SALE OF POULTRY AT FARMERS MARKETS  HEA 1312 will allow the sale of poultry by individuals at farmers markets and roadside facilities if it is grown and processed by the vendor.  The bill requires the Indiana State Department of Health to adopt rules concerning poultry that incorporate and are consistent with federal rules; and that require poultry to be frozen at the point of sale and labeled in compliance with federal requirements.  HEA 1312 also establishes an interim study committee to study obstacles of local food production, processing and distribution.  It was introduced by Rep. Sue Ellspermann (R-Ferdinand) and sponsored by Sen. Richard Young (D-Milltown).

COMPENSATION FOR FAIR VICTIMS, FULL-DAY KINDERGARTEN, AUTOMATIC TAXPAYER REFUND  HEA 1376 spends the $320 million in corporate income taxes that were collected but not properly deposited in the state’s account.  It provides an extra $6 million for victims of the 2011 Indiana State Fair accident; completes funding of full-day kindergarten which was approved in 2006 but has never been fully funded; and establishes a procedure for taxpayers and public retirement funds to split the excess whenever the state’s reserves hit $50 million.  The bill was introduced by Rep. Jeff Espich (R-Uniondale) and sponsored by Sen. Luke Kenley (R-Noblesville).


Farm Bureau’s success at the General Assembly is measured not only by legislation that passed, but also legislation that Farm Bureau was instrumental in stopping.  The support of rural Indiana for retaining our current local government structure led Farm Bureau to successfully oppose the following local government re-organization bills.

SINGLE COUNTY COMMISSIONER  SB 110 would have eliminated the three-member board of county commissioners as the executive unit of county government and replaced it with a single elected county commissioner.  The bill made it out of the Senate Local Government Committee, but its author, Sen. Travis Holdman (R-Markle), knew there were not enough votes on the Senate floor to pass it so he never asked for a final vote.

TOWNSHIP GOVERNMENT REORGANIZATION  HB 1254 would have required a vote at this year’s general election in all counties – except Marion – on whether or not all the functions currently exercised by the trustee (including township assistance, cemetery maintenance, weed control, parks and fence viewing) should be transferred to the county government.  This bill never made it out of the House Local Government Committee.  At the request of the bill’s author, Rep. Ralph Foley (R-Martinsville), the House did recommend – by a vote of 52-40 – that the legislative leadership establish an interim study committee to study township reorganization.


While there were not many bills Farm Bureau strongly supported that did not survive the legislative process, there were a couple which are listed below.

SEPARATE VOTES IN CONSOLIDATION INITIATIVES  SB 74 would have required separate votes by residents who reside inside and outside municipalities in the case of a proposed merger or consolidation.  This bill, which was introduced by Sen. Connie Lawson (R-Danville), passed the Senate.  However, neither its House sponsor, Rep. Jerry Torr (R-Carmel), nor the House Local Government Committee Kevin Mahan (R-Hartford City) was willing to give it a hearing in the House.

CERVIDAE HUNTING PRESERVES  HB 1265 would have established licensing and inspection requirements as well as fees for hunting preserves.  This would have removed the state of uncertainty under which these facilities are currently operating and provide a reliable market for the state’s deer farmers.  The bill, which was introduced by Rep. Matt Ubelhor (R-Bloomfield), passed the House but died when it was assigned to the Senate Rules Committee.  Both Gov. Mitch Daniels and Senate President Pro-Tem David Long (R-Fort Wayne) were quoted in the state’s media as opposing the bill.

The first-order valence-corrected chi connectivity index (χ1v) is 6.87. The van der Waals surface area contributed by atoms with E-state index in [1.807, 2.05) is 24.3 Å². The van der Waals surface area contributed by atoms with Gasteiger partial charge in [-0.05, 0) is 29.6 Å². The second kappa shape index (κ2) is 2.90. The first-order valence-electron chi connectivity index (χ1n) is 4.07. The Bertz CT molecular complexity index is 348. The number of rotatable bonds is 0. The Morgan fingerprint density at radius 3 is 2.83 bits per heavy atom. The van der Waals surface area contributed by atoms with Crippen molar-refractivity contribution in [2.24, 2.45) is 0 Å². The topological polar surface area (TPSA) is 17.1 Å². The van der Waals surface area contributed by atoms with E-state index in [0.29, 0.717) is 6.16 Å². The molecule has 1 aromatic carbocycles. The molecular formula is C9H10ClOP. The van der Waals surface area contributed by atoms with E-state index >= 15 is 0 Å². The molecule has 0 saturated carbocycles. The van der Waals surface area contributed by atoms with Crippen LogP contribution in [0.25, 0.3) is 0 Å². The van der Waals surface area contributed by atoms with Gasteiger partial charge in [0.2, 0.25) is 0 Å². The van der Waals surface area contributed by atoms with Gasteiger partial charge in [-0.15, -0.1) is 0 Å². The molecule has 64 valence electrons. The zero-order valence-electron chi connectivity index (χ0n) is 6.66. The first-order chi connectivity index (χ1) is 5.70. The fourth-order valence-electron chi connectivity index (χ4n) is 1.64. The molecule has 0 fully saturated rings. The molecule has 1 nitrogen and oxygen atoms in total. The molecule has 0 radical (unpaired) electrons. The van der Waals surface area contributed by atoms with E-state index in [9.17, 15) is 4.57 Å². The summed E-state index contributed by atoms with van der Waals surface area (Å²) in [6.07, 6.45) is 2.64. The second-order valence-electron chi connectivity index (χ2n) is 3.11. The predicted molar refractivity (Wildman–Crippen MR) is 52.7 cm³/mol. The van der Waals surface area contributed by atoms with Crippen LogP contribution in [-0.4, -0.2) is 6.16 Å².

TELECOMMUNICATIONS PROVIDER OF LAST RESORT  HEA 1112 will allow telephone companies that have been designated the “provider of last resort” to abdicate that designation in certain circumstances.  A complicated combination of both state and federal laws and rules is intended to assure that all citizens have telephone service available.  The changes in Indiana law allow a telephone company to notify the Indiana Utility Regulatory Commission that it will no longer accept that designation and the responsibilities that go with it because there were at least two other service providers (cell phone service in most cases) available to customers.  Farm Bureau opposed the bill because many Farm Bureau members and other residents of rural Indiana rely upon their landlines for their primary telephone service because cellular service, although available, is so often unreliable.  HEA 1112 was authored by Sen. Brandt Hershman (R-Buck Creek) and sponsored by Rep. Matt Lehman (R-Berne).

FLOOD CONTROL IN LAKE COUNTY  HEA 1264 addresses a very critical problem in the Little Calumet watershed in Lake County by requiring the Little Calumet River Basin Drainage Commission to levy a special assessment on parcels of land within the Little Calumet River and Burns Waterway watershed in Lake County.  Farm Bureau opposed this bill because by directing a local unit to levy a particular assessment it shifts the responsibility for a decision regarding a local expenditure from local officials to the General Assembly.  We feel this removes accountability for a difficult decision from local officials and establishes a dangerous precedent in addressing controversial local issues.  This bill was authored by Rep. Ed Soliday (R-Portage) and sponsored by Sen. Sue Landske (R-Cedar Lake).